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Discussion Starter · #1 ·
I have the Pioneer 45TX and B&W 602 S3 for fronts. They are set to large and still not impressed with the bass. I'm not expected the room to shake but my 10 yr old bookshelf system made by Awia seemed to have more punch. I like rock music and the punch of the kick drums just isn't there. Anybody else have same problem? Suggestions?
 

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Quote:
Originally posted by davikes
I have the Pioneer 45TX and B&W 602 S3 for fronts. They are set to large and still not impressed with the bass. I'm not expected the room to shake but my 10 yr old bookshelf system made by Awia seemed to have more punch. I like rock music and the punch of the kick drums just isn't there. Anybody else have same problem? Suggestions?


Is the B&Ws part of a home theater? or is it just 2 channel. Do you have a sub? The front speakers should be set to small unless you dont have a sub. did you run MCACC?
 

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Discussion Starter · #3 ·
It is part of my 5.1 system, I do have a sub, and I did run MCACC.

The thing is I would like to listen to 2 channel music w/o the sub sometimes. I live in an apartment and would like to turn off the sub when I really don't need it. I thought I should be getting a little more bass out of these speakers, or receiver. My speakers have dual posts on the back with bridging clips connected between the two, well just to experiment I took those clips off so I eliminated the tweeter portion of the speaker. I put in a ZZ Top CD and was looking for some of their trademark punchy kick drum, what I got was very weak to say the least.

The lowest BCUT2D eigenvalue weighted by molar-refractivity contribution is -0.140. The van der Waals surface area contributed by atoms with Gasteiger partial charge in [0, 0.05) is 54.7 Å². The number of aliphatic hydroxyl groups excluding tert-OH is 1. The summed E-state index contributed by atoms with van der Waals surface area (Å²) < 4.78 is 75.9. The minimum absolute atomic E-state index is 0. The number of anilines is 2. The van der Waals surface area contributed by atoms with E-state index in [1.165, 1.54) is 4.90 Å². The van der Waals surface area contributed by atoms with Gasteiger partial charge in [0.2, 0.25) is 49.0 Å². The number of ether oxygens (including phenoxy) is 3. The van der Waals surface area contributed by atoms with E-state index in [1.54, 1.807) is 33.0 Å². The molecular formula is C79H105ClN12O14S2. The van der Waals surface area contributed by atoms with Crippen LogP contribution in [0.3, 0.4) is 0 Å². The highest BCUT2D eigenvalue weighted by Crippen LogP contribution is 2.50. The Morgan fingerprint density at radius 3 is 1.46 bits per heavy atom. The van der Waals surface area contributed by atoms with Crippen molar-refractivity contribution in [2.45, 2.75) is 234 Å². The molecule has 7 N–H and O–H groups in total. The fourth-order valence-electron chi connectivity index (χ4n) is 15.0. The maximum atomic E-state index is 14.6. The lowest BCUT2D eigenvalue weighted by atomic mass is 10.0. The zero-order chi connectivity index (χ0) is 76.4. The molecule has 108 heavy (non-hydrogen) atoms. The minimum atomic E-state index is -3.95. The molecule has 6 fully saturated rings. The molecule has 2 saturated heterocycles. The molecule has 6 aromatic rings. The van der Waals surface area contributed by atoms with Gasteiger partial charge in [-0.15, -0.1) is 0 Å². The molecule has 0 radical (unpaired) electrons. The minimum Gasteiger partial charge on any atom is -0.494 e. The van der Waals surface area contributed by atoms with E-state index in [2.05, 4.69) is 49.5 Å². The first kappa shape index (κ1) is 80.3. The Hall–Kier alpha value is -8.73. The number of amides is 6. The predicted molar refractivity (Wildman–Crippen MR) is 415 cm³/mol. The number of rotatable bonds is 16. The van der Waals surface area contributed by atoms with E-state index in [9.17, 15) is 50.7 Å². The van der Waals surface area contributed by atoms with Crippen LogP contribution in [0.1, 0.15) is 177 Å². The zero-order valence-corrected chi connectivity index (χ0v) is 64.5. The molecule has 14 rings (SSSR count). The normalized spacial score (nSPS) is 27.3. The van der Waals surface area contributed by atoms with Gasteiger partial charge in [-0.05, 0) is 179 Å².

Before you reply by saying " just use your sub and set your speakers to small" I know that much and it sounds fine that way, I just thought it should better than it does in 2 channel.
 

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I noticed my 602's had a better overall sound when I started powering them with an NAD amp. Highs and mids were a lot clearer and the bass had more impact. Before that I was powering them with a Marantz receiver.


Perhaps a better amp is the answer.


Positioning may also help. When I moved my 602's out from the walls, 4 feet from the back, 2 feet from the sides, the sound improved again. The bass became more defined and less boomy.
 

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You can copy the MCACC over to a custom setting and boost the bass frequency (60Hz I think).


Alternatively, you can copy the original MCACC to a custom setting, rerun MCACC without the sub and swap the two setting as you please. I havent tried this, but I think it should work.
 

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Quote:
Originally posted by petiteface
You can copy the MCACC over to a custom setting and boost the bass frequency (60Hz I think).

That's what I do, but it's 63Hz not 60Hz. Works perfectly! I even boost it a little at 125Hz and 250Hz!


Best Regards,

Patrick